Published: 2020-05-11 by osku
Our first meetup was a success – it seems the audience liked it, and from my point of view, the stream setup was easy to use and we didn’t break it even once while the stream is running. Due to a few requests, I’m documenting our setup so that others can build on it and host their own virtual events with ease.
We couldn’t have got this right the first time if not with the valuable input from Dist, Jaroneko, and whois, who had prior experience in working with streams and setting up advanced features and bots on a Discord server. (For me, this was my first time streaming anything.)
The basic setup was:
Zoom meeting --> OBS --> Twitch
- Speakers connected to a Zoom call and shared their screen and video (whois and me were on the call too to host & stream it)
- My streaming (=gaming) PC was running OBS. Said PC runs Windows 10.
- OBS streamed to Twitch
User roles in the Zoom call:
- Whois acted as a meetup host
- Presenters did their thing
- I observed the Zoom call and streamed it, and admitted members (presenters) prior to the zoom call being live on the stream
Let’s look at these in detail.
Zoom call setup
We got a paid Zoom account so that we can run meetings longer than the 40 minutes on the free version. We likely got other useful features as well (I never hosted Zoom previously so I don’t know). I scheduled a basic Zoom meeting and sat on it with my streaming PC for the duration of the stream, as did whois the meetup host. By default, Zoom places call participants in a “waiting room” and can only be admitted to the call by the call host – so that while we were live with the stream, none of us who had the call details could just accidentally crash in the meeting.
The OBS setup was central to running the whole stream. It provided content to the Twitch stream at all times. OBS has a concept called “scenes”. An OBS scene has a number of sources which it mixes into an output. For example, the scene that had the presenter talking and presenting slides, the scene contained the following sources:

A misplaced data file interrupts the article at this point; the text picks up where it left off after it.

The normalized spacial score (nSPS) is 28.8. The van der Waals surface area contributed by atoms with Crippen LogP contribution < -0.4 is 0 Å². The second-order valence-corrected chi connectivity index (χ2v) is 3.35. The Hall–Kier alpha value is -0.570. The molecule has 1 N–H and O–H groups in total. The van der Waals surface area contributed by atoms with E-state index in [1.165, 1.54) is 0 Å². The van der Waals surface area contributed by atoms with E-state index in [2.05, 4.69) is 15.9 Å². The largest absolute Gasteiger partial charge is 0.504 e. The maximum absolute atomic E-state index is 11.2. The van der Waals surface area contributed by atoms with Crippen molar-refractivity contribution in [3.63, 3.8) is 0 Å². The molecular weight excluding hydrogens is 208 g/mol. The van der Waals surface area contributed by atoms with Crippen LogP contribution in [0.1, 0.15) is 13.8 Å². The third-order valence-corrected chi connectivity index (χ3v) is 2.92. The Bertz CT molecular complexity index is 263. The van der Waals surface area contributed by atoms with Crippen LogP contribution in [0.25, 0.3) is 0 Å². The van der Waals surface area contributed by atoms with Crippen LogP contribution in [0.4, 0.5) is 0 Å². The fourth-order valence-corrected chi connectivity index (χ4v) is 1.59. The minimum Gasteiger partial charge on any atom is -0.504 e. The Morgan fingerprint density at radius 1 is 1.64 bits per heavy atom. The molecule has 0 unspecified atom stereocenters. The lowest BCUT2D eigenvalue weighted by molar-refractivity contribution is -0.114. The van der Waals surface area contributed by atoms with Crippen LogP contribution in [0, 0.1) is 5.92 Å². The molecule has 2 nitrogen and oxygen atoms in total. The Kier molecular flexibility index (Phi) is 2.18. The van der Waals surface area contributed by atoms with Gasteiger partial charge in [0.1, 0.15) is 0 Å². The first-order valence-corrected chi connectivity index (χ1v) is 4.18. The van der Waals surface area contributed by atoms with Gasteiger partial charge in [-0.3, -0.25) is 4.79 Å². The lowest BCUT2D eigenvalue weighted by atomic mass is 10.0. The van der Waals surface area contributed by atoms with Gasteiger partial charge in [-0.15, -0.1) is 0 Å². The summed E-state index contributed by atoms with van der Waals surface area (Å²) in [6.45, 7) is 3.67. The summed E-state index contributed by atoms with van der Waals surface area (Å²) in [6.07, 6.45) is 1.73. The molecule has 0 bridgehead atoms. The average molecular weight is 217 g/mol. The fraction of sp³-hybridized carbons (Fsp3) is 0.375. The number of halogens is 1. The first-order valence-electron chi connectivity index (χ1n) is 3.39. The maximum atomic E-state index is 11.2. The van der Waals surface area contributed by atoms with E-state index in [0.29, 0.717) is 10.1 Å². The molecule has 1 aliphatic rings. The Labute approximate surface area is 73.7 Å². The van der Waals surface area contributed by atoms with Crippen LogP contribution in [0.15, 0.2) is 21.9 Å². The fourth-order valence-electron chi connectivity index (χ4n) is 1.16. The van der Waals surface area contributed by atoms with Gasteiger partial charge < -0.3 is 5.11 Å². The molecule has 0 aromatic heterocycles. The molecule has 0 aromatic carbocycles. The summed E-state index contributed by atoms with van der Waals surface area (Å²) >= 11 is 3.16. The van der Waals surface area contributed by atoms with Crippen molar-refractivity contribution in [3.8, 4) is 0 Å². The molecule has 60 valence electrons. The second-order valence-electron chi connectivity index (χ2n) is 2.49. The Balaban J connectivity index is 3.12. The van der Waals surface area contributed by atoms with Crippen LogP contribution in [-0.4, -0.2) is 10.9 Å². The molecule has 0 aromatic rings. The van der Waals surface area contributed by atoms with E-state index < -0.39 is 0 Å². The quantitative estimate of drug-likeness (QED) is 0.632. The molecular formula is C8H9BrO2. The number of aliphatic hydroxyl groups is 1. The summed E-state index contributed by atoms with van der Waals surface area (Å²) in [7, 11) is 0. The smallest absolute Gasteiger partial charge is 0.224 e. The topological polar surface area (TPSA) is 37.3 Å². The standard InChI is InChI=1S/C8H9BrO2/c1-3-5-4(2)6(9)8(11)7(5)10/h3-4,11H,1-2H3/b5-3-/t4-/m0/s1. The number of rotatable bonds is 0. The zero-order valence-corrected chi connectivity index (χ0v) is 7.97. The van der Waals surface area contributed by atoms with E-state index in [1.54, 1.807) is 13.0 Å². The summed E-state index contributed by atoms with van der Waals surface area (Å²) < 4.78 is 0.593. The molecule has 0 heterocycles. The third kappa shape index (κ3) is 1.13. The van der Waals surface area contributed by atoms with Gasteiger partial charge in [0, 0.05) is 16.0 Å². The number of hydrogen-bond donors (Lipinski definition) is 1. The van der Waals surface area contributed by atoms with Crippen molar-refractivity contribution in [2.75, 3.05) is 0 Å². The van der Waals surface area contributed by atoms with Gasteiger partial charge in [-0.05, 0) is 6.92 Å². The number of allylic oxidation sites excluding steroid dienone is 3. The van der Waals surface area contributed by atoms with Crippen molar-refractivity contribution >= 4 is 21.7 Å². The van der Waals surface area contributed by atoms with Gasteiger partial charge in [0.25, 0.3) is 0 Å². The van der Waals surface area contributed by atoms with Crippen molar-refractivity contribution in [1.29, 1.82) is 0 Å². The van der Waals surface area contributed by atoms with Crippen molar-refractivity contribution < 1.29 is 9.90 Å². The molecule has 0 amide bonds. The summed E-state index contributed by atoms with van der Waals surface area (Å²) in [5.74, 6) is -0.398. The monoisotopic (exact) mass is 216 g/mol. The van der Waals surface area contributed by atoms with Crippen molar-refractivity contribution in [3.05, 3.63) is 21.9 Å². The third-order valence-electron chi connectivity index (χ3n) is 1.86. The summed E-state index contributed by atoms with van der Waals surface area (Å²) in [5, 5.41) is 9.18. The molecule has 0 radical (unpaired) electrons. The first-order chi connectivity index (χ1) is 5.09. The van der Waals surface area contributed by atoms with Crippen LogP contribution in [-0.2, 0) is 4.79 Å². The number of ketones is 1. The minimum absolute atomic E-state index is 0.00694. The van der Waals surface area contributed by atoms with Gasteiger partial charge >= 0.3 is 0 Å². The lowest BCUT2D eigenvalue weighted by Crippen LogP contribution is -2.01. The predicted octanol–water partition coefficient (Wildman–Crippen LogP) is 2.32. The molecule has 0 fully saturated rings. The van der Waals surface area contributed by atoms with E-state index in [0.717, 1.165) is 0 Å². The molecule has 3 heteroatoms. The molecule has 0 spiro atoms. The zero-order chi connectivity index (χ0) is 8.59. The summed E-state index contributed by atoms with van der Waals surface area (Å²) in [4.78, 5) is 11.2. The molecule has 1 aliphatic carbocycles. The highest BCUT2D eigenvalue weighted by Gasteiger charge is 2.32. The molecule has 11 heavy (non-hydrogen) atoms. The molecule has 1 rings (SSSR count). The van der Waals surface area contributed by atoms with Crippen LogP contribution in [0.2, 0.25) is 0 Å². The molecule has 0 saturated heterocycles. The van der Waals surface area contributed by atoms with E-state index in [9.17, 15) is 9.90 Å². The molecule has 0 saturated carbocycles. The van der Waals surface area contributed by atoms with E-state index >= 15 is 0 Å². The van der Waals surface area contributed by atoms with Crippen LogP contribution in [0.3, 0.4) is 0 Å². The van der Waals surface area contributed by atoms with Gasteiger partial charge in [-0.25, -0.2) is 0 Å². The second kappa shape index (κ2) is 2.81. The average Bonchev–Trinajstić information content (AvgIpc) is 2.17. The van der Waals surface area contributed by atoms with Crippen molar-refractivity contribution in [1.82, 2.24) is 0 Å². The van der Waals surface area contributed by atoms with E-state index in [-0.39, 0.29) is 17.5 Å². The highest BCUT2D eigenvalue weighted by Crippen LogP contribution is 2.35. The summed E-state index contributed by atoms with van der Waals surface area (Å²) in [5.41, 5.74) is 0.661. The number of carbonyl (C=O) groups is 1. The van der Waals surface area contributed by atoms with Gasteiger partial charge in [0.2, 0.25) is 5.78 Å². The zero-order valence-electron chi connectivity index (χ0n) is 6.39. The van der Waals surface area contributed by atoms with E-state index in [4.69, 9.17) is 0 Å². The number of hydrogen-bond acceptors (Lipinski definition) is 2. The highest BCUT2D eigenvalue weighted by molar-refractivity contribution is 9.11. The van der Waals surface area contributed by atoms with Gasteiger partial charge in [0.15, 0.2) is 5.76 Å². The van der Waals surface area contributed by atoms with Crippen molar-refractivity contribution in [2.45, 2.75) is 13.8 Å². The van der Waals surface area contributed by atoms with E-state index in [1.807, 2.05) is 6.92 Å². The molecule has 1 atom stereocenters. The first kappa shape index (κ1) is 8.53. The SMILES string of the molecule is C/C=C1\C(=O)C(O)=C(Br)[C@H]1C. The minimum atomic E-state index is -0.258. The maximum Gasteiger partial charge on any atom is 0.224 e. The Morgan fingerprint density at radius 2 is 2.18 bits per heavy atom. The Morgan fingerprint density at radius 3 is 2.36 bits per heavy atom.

- Window capture, from the Zoom window
- Audio output from my PC
- Static image source – the layout that provided nice borders, the HelSec logo, so that the basic Zoom window looked like a nice HelSec-branded live presentation
We had a few other scenes as well:
- A few static images showing various messages, like: the programme/schedule
- A screen showing “continuing soon” I could have displayed if everything broke and would need some setting up again, etc.
- A few alternative layouts (borders and HelSec logos) for the Zoom call, if we wanted to present participant video without screen share (we didn’t)
We made switching screens quite simple. When a presentation was over, I switched the current scene to show the meetup schedule (static screen, no audio capture from the zoom call). Then, the new presenter joined the Zoom call and started the screen share, so that the layout within the Zoom call window matched the one layout we had to decorate the content. Then, when the presenter and host (whois) were ready I switched to the scene capturing Zoom window & audio. This was fully manual of course and I only had to keep a close eye on the Zoom call not breaking during presentations, and switching scenes between the presentations (and admitting the new presenters to the call).